US7697326B2 (en) 2006-05-12 2010-04-13 Anobit Technologies Ltd. Reducing programming error in memory devices
US20100095847A1 (en) * 2008-10-16 2010-04-22 William Steven Lopes System for conditioning fluids utilizing a magnetic fluid processor
US7751240B2 (en) 2007-01-24 2010-07-06 Anobit Technologies Ltd. Memory device with negative thresholds
US7773413B2 (en) 2007-10-08 2010-08-10 Anobit Technologies Ltd. Reliable data storage in analog memory cells in the presence of temperature variations
US20100238729A1 (en) * 2009-03-23 2010-09-23 Sanghyun Lee Non-volatile memory with reduced leakage current for unselected blocks and method for operating same
US7821826B2 (en) 2006-10-30 2010-10-26 Anobit Technologies, Ltd. Memory cell readout using successive approximation
WO2010151427A1 (en) 2009-06-24 2010-12-29 Sandisk Corporation Forecasting program disturb in memory by detecting natural threshold voltage distribution
US7864573B2 (en) 2008-02-24 2011-01-04 Anobit Technologies Ltd. Programming analog memory cells for reduced variance after retention
WO2011005401A2 (en) 2009-06-22 2011-01-13 Sandisk Corporation Reduced programming pulse width for enhanced channel boosting in non-volatile storage
US7900102B2 (en) 2006-12-17 2011-03-01 Anobit Technologies Ltd. High-speed programming of memory devices
US7924648B2 (en) 2006-11-28 2011-04-12 Anobit Technologies Ltd. Memory power and performance management
US7924587B2 (en) 2008-02-21 2011-04-12 Anobit Technologies Ltd. Programming of analog memory cells using a single programming pulse per state transition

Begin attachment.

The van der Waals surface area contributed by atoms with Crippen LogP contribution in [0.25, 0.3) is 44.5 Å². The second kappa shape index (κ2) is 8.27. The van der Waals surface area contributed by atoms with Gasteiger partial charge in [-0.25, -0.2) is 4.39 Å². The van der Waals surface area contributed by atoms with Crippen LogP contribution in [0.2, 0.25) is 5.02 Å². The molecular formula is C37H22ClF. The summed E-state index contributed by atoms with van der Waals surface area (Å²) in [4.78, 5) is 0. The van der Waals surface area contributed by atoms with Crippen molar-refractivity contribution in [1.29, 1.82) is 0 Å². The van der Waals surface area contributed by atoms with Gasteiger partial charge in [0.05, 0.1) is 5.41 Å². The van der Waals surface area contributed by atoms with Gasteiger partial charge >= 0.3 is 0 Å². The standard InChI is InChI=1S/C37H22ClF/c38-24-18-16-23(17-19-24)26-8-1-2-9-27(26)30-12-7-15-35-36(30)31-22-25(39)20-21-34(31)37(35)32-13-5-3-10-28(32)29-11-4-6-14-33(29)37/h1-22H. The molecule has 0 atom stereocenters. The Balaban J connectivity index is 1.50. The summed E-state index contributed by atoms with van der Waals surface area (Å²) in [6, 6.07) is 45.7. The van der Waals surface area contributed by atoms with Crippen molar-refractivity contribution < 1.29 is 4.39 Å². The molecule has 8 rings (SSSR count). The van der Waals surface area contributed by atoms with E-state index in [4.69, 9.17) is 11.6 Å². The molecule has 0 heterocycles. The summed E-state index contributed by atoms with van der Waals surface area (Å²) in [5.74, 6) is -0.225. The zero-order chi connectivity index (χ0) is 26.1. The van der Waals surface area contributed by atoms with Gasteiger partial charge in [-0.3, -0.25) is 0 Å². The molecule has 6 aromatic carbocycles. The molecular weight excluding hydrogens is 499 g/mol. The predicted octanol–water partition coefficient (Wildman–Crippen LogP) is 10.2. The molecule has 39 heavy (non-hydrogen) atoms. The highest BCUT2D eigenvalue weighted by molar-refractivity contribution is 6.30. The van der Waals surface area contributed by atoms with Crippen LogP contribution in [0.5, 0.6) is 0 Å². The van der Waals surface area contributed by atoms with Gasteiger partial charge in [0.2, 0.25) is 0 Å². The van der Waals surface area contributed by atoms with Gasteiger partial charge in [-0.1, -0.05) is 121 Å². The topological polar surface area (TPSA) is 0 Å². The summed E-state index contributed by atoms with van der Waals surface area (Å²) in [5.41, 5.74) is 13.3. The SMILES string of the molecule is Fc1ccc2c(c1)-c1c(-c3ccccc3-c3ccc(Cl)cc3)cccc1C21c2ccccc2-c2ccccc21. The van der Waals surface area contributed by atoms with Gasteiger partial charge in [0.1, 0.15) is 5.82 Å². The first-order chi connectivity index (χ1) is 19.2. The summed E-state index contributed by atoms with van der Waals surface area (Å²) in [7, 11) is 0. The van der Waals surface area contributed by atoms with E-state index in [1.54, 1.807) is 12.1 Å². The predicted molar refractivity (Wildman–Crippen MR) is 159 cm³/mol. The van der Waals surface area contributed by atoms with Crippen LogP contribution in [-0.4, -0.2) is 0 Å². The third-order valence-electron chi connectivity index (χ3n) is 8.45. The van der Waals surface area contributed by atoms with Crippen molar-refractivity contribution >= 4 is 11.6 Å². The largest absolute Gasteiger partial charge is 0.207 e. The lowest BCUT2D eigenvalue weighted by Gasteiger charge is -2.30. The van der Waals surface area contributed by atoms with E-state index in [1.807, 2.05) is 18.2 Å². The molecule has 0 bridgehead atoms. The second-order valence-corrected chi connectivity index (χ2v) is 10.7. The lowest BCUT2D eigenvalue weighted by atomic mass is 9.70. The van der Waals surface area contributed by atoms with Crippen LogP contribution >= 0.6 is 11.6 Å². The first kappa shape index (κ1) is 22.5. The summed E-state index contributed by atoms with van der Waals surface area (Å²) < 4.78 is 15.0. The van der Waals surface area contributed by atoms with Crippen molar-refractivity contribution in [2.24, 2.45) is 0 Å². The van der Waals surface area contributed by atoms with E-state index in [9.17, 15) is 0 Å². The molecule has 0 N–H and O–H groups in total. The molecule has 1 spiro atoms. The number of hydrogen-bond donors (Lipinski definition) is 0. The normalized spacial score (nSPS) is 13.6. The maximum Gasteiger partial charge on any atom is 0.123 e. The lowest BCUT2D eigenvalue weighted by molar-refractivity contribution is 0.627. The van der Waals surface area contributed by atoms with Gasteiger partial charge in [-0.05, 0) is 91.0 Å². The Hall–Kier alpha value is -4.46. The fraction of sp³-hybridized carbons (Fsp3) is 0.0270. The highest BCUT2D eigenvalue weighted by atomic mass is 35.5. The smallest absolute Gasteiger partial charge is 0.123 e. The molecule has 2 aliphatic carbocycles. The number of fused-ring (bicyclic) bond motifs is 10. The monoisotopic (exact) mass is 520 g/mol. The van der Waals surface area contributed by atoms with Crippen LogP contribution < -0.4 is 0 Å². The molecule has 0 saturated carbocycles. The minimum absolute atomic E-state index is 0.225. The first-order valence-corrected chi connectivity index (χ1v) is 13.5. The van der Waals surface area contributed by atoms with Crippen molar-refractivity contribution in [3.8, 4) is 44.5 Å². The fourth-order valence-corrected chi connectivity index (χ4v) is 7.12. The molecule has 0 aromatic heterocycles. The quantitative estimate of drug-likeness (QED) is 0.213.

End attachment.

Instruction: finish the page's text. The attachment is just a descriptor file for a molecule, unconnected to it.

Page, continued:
US7925936B1 (en) 2007-07-13 2011-04-12 Anobit Technologies Ltd. Memory device with non-uniform programming levels
US7924613B1 (en) 2008-08-05 2011-04-12 Anobit Technologies Ltd. Data storage in analog memory cells with protection against programming interruption
US20110116320A1 (en) * 2009-11-13 2011-05-19 Fanglin Zhang Voltage generator to compensate sense amplifier trip point over temperature in non-volatile memory
US7975192B2 (en) 2006-10-30 2011-07-05 Anobit Technologies Ltd. Reading memory cells using multiple thresholds
US7995388B1 (en) 2008-08-05 2011-08-09 Anobit Technologies Ltd. Data storage using modified voltages
US8000135B1 (en) 2008-09-14 2011-08-16 Anobit Technologies Ltd. Estimation of memory cell read thresholds by sampling inside programming level distribution intervals
US8001320B2 (en) 2007-04-22 2011-08-16 Anobit Technologies Ltd. Command interface for memory devices
US8000141B1 (en) 2007-10-19 2011-08-16 Anobit Technologies Ltd. Compensation for voltage drifts in analog memory cells